Back at the bar with Ryan and Connor, Michael basks in Connor's praise for a while before pitching his plan. It's a scam called "Death Wish." Sounds perfectly safe. As Michael explains it, using condiment packets on the table to demonstrate the movement of various vehicles, the way it works is that a stooge waits at a railroad crossing. Meanwhile, three other cars will work together to box in a city vehicle, then rear-end it into the stooge's car, which will bounce right onto the tracks and in front of a commuter train (indicated by a salt shaker in Michael's demonstration). See? Perfectly safe. He says it's good for a hundred grand from all the potential defendants. "Someone gets killed, you could add a couple of zeroes," Connor grins creepily. Michael spits over his shoulder in agreement. Ryan tries to object to the idea, but Connor tells him to shut up and says they'll try to organize it in the next couple of days. Should be fun!
Meanwhile, out front, Fi gets the parking valet to leave his post by asking him to drop something back in her car. While he's gone, she picks up Ryan's keys from the board and pops open the remote fob. "The best place for a bug is on something people keep with them," Michael VOs, ignoring the fact that Fi's planting it on something Ryan doesn't have with him this very minute. In fact, this is a great way to make sure they miss all of Ryan's conversations with his dad/boss. Oblivious to this, Michael's VO continues, "Many car remotes these days have enough space inside to hide a small bug. Not to mention a battery to power the transmitter." Fi tucks both of these items into Ryan's fob, closes it up again, and says into it, "Sam, can you hear me?" From across the street in a parked SUV, Sam tips her a thumbs-up. "It's a quick, efficient, low-risk operation that costs as much as you care to tip the valet," Michael's VO adds. Although I think it's only low-risk if you don't cut as close as Fi just did, finishing up and heading back into the restaurant just as Michael comes out with Ryan. He's kind of pissed about Michael's gall. Michael claims to have no interest in Ryan's daddy issues (which is the opposite of true) and blows it off, spitting on the ground some more. This cover ID of his is kind of gross.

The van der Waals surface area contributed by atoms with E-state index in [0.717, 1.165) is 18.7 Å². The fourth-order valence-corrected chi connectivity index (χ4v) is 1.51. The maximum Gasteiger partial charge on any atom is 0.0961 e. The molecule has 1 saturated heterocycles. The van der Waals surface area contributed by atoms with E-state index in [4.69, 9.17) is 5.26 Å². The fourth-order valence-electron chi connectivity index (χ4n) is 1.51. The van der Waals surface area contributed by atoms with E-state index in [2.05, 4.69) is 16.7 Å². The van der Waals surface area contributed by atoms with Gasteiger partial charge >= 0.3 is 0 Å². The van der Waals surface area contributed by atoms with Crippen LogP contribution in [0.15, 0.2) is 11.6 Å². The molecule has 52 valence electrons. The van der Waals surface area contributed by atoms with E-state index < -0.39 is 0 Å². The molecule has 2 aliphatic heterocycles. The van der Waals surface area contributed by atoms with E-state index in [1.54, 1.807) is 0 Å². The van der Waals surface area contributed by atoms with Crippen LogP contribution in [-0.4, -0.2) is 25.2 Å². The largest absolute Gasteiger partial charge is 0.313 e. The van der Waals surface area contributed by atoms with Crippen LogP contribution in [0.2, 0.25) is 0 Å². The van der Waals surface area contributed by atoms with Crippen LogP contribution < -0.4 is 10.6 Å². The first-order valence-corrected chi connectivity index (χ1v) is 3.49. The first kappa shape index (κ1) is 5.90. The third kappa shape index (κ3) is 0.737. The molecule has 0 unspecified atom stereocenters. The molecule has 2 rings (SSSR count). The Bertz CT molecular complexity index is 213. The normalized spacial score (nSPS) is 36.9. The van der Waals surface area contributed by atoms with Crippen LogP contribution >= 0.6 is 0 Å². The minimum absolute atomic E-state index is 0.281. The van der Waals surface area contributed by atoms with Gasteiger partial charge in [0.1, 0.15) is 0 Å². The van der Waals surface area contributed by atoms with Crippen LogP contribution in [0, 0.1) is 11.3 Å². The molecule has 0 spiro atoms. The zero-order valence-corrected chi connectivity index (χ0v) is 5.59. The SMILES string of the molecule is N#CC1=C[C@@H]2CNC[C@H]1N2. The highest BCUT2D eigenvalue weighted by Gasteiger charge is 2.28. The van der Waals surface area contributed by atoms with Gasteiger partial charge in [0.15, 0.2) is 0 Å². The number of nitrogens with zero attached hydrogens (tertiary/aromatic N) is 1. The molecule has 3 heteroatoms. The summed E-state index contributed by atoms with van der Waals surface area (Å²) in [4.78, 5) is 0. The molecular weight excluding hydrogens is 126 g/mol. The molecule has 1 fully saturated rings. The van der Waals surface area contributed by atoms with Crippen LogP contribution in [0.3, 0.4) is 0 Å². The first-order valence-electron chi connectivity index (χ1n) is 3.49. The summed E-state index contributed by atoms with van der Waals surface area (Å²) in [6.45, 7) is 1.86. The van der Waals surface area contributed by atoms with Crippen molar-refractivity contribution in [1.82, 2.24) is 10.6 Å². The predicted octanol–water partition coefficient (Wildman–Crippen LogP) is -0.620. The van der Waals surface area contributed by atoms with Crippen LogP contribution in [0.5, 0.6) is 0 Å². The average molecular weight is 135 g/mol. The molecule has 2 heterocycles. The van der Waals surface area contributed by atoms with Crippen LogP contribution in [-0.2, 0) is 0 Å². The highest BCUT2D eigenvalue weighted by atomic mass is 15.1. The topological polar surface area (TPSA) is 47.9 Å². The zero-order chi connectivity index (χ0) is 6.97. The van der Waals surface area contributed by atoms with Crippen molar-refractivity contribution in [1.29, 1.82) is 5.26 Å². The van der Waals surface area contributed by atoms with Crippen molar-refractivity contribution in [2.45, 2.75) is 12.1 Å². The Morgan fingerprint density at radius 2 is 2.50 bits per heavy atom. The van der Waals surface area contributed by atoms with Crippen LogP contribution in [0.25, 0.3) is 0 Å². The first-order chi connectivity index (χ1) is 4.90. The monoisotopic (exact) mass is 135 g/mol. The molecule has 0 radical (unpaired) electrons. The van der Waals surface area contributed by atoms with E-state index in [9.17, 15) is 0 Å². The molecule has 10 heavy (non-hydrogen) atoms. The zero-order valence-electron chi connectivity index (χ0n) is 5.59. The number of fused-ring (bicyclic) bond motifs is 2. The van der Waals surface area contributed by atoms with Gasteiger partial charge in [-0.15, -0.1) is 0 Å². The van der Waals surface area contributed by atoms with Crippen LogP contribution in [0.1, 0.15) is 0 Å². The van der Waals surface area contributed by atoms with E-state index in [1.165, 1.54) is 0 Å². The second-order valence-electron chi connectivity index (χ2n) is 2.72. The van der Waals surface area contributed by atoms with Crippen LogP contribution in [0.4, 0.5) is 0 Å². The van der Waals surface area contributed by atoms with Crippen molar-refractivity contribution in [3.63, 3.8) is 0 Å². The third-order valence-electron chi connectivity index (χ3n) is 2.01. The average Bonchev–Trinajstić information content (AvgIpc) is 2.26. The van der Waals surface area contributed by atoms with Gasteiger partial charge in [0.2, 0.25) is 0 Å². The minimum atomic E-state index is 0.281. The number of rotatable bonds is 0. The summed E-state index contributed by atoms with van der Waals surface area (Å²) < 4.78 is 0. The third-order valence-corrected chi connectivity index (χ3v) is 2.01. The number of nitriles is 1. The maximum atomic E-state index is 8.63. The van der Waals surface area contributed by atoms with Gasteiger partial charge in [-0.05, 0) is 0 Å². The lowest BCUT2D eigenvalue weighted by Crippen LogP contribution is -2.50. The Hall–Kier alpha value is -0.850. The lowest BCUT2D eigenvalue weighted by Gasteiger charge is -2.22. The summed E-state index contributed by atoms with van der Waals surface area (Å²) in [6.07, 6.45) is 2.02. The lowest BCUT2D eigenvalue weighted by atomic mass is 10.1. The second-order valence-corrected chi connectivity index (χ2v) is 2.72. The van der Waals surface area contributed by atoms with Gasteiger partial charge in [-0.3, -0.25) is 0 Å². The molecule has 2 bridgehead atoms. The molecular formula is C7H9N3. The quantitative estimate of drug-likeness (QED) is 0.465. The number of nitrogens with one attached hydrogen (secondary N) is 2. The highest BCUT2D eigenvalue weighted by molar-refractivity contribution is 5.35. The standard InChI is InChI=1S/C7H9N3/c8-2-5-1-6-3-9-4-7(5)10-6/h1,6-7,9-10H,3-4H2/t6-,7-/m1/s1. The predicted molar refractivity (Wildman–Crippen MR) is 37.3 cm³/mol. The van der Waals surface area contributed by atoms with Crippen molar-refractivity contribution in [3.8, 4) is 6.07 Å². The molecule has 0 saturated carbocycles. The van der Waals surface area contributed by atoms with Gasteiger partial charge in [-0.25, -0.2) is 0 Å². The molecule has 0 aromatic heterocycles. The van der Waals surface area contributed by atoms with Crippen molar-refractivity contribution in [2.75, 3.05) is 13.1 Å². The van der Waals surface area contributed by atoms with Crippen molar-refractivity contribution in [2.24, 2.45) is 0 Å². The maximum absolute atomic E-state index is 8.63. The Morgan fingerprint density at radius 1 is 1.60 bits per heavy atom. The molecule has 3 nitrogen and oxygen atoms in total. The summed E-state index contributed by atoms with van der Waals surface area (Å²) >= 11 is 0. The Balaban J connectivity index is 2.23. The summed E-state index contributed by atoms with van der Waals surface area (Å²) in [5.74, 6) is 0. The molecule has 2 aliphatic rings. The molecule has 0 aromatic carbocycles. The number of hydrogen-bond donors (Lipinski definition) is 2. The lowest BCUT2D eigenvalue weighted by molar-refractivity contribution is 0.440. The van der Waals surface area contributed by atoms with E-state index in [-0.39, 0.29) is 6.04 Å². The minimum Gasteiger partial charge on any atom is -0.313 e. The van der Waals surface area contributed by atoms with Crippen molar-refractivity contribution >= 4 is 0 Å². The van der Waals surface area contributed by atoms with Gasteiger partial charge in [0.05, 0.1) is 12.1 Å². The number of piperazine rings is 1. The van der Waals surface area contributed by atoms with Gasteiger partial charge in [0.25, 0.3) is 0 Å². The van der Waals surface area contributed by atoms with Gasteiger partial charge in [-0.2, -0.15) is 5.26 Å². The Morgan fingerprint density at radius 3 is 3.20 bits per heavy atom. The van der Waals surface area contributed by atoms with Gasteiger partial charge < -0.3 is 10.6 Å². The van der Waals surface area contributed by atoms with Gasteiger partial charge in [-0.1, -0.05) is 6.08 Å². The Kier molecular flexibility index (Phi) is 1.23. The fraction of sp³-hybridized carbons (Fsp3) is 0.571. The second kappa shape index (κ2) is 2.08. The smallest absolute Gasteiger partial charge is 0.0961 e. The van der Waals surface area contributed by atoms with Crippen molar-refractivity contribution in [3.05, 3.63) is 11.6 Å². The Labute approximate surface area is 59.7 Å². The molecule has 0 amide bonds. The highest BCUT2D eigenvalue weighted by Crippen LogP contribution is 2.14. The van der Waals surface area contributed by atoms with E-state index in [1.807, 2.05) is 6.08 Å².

Michael comes into Madeline's house, having just fixed the taillight on the Charger in her garage. See what I mean? He's got two other projects going on and he takes the time to patch up his car. Although I'm sure he'd claim that's just so his mint-condition black 1972 Charger doesn't look too distinctive. "Just wear and tear," he claims when Madeline asks what happened to it. "Whatever," she says in that tone that means she doesn't believe him but isn't going to press it. She's getting better at that tone all the time. She's busy packing a beach bag, because she's off for a little outing -- with Tina. Michael's just about to get into that with her when Tina herself comes in. Michael pastes on a smile for her benefit, and she says Madeline's lucky to have a son who visits so often. Madeline snarks that he was gone for a couple of decades, and they're out of there. A moment later, Sam calls Michael on his cell phone to say that based on what he just heard over Ryan's listening device, he's pulling the Death Wish scam right now. "He's paying some poor old guy to get knocked in front of the 5:35 commuter train." Michael checks his watch and realizes that time is so short, they can't even call the cops! They'll just have to rush over and blow the scheme themselves.